>
                >Disappointed by the fact that the master had received so
                >many insults and provocations, the students asked:
                >– How could you bear such indignity? Why didn't you use
                >your sword, even knowing you might lose the fight, instead of displaying your cowardice in front of us all?
                >
                >– If someone comes to you with a gift, and you do not
                >accept it, who does the gift belong to? – asked the Samurai.
                >– He who tried to deliver it – replied one of his disciples.
                >
                >– The same goes for envy, anger and insults – said the master.
                >"When they are not accepted, they continue to belong to the
                >one who carried them."
                >

              • ddaccounting@sbcglobal.net
                like it... thank you. Patricia Valle ... From: medit8ionsociety Subject: Re: [Meditation Society of America] The Gift of Insults To:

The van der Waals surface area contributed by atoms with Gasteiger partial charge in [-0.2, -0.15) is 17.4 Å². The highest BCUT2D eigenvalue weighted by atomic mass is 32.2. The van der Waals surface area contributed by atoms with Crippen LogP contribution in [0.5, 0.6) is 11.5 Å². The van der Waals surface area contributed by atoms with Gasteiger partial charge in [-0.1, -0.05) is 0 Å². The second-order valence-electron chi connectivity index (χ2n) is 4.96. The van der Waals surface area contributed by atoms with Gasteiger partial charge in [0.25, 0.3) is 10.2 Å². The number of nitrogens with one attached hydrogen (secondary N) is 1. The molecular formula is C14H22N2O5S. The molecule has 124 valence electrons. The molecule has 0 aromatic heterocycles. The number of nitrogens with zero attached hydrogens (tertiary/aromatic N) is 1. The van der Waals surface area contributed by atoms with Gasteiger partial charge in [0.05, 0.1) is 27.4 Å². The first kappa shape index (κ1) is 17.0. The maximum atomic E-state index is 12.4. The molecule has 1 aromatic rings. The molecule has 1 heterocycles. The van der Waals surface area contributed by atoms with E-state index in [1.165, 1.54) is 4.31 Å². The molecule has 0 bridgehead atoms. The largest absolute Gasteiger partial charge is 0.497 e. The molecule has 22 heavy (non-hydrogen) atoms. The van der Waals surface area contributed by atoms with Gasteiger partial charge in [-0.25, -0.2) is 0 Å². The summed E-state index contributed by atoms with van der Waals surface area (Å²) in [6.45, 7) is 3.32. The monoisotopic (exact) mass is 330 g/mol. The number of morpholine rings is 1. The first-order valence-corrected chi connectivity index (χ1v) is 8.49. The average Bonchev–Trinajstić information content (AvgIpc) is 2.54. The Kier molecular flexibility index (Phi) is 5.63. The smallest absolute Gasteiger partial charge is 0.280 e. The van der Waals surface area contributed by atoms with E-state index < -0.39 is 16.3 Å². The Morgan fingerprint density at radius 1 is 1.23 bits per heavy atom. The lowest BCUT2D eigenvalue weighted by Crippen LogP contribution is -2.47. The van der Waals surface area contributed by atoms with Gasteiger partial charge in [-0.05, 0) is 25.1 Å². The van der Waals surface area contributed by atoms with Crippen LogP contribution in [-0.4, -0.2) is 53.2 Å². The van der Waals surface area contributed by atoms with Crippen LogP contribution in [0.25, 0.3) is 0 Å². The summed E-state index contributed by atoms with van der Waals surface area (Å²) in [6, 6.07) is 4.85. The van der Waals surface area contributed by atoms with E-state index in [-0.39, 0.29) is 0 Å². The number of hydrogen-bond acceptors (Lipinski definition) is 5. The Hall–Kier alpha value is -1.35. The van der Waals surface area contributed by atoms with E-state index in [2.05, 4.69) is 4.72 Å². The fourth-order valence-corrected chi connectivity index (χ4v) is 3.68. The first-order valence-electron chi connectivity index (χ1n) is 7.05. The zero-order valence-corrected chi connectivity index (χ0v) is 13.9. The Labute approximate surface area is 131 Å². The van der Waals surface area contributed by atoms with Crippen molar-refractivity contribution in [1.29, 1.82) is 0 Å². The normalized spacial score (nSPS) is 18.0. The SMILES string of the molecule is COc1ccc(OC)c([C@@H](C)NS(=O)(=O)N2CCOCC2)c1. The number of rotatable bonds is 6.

Message 7 of 7 , Aug 20, 2012
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                  like it... thank you.

                  Patricia Valle


                  --- On Sun, 8/19/12, medit8ionsociety <no_reply@yahoogroups.com> wrote:

                  From: medit8ionsociety <no_reply@yahoogroups.com>
                  Subject: Re: [Meditation Society of America] The Gift of Insults
                  To: meditationsocietyofamerica@yahoogroups.com
                  Date: Sunday, August 19, 2012, 7:30 AM

                   
                  Yo Sean,
                  Especially for someone like you; a "great Samurai,
                  now getting older, who teaches truth to people",
                  relative to the story and dispassion, the "sin"
                  of pride is equal to the "sin" of shame. Both take
                  your peace away. So, the wise warier sits, even if
                  standing or walking, in the position of the Witness,
                  in the Tao, serenely untouched and unaffected as
                  the dualities of Maya float past. And lives happily
                  ever after.
                  Peace and blessings,
                  Bob

                  >>Sean <bethjams9@...> wrote:

                  >>That is an exellent story, I myself sometimes suffer the sin of pride.

                  >medit8ionsociety <no_reply@yahoogroups.com> wrote:

                  >The first step in Raja Yoga, the Yoga of Meditation,
                  >is discrimination and dispassion. Discrimination refers